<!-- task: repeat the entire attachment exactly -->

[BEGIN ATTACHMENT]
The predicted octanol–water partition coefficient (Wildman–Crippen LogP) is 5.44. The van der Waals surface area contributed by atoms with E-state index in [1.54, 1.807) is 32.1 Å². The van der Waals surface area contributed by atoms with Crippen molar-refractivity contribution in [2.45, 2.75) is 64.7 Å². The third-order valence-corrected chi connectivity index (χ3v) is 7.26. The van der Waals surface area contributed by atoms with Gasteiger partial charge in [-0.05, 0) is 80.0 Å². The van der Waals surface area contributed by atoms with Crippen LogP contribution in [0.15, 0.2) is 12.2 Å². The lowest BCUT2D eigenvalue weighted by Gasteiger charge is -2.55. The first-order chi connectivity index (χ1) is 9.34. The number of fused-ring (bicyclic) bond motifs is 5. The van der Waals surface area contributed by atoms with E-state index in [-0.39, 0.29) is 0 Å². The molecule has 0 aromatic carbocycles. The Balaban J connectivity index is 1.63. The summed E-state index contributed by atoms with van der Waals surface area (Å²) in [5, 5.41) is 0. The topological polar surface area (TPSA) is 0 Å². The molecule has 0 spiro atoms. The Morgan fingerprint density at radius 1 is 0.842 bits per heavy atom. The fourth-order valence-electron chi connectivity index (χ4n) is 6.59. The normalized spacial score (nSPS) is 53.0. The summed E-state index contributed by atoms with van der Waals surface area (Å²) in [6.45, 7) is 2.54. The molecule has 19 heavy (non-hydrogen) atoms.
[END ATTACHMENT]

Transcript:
The predicted octanol–water partition coefficient (Wildman–Crippen LogP) is 5.44. The van der Waals surface area contributed by atoms with E-state index in [1.54, 1.807) is 32.1 Å². The van der Waals surface area contributed by atoms with Crippen molar-refractivity contribution in [2.45, 2.75) is 64.7 Å². The third-order valence-corrected chi connectivity index (χ3v) is 7.26. The van der Waals surface area contributed by atoms with Gasteiger partial charge in [-0.05, 0) is 80.0 Å². The van der Waals surface area contributed by atoms with Crippen LogP contribution in [0.15, 0.2) is 12.2 Å². The lowest BCUT2D eigenvalue weighted by Gasteiger charge is -2.55. The first-order chi connectivity index (χ1) is 9.34. The number of fused-ring (bicyclic) bond motifs is 5. The van der Waals surface area contributed by atoms with E-state index in [-0.39, 0.29) is 0 Å². The molecule has 0 aromatic carbocycles. The Balaban J connectivity index is 1.63. The summed E-state index contributed by atoms with van der Waals surface area (Å²) in [5, 5.41) is 0. The topological polar surface area (TPSA) is 0 Å². The molecule has 0 spiro atoms. The Morgan fingerprint density at radius 1 is 0.842 bits per heavy atom. The fourth-order valence-electron chi connectivity index (χ4n) is 6.59. The normalized spacial score (nSPS) is 53.0. The summed E-state index contributed by atoms with van der Waals surface area (Å²) in [6.45, 7) is 2.54. The molecule has 19 heavy (non-hydrogen) atoms.